I’ve been playing with the beta released yesterday. Some first impressions:
- It works. I installed MS Project 2003, ran it, printed to a printer defined in the OS X print system, and saved a file to my home directory, all without too much effort.
- Not very enterprise/multiuser friendly out of the box – lots of stuff gets installed by default in your home dir; specifically ~/Library/Application Support/CrossOver/. There seems to be an ability to “publish” a “bottle” (VirtualMachine-equivilent) so that all users of a Mac can access it — making a copy of the bottle in Library/Application Support/CrossOver/, but I had trouble making it work across users. CrossOver wanted to crash a lot in this scenario. Even when it did work, the drive mapping/folder redirection still wanted to access the original user’s home dir. I’m sure all of this can be overcome with proper config, but the configuration tools are immature.
- I initially had some trouble running CrossOver the first time because I had some third-party Tcl libraries installed in /Library/Tcl; once those were removed, CrossOver ran.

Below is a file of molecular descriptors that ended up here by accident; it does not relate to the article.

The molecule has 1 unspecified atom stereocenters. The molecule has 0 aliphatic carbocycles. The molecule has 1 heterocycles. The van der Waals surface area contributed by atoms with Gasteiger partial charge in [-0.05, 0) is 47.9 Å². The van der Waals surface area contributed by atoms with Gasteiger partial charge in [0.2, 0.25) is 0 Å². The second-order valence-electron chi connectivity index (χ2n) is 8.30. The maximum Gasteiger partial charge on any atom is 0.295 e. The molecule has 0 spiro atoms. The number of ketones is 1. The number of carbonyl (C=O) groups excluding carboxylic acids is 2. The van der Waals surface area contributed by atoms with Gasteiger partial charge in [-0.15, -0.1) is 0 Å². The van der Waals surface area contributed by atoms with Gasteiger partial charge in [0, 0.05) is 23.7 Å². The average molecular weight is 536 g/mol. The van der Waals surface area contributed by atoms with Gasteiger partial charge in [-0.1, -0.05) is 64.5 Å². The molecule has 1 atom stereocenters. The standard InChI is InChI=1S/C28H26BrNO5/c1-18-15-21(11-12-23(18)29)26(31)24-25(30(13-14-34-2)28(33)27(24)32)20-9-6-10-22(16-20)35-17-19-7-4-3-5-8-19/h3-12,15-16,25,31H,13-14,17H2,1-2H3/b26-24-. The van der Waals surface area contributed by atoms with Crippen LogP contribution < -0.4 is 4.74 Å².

- The Windows, uh, windows run inside a X11 window manager – as a side-effect, this means that if you have a multiple monitor setup, any window that wants to open in the center of the screen will likely end up split half on one monitor and half on another.
- The X11-based windows look pretty good, though, and toolbars look right, without the X11 ‘wrapper’ around them.
- I noted some oddities when moving and resizing windows – where the window would suddenly jump away from the cursor.
- You don’t get the Windows “resize-from-any-side” behavior; you have to use the resize widget in the lower right corner.
If they get this right, this could work very well in my environment: I could package up a Windows app via CrossOver and use my existing tools (radmind) to push it out to an Intel Mac. It’s unlikely that I’d be able to do the same with Parallels or VMware, with their disk images. For a Mac user that needs access to just one or two Windows apps (like MS Project or Visio), this might be nearly ideal.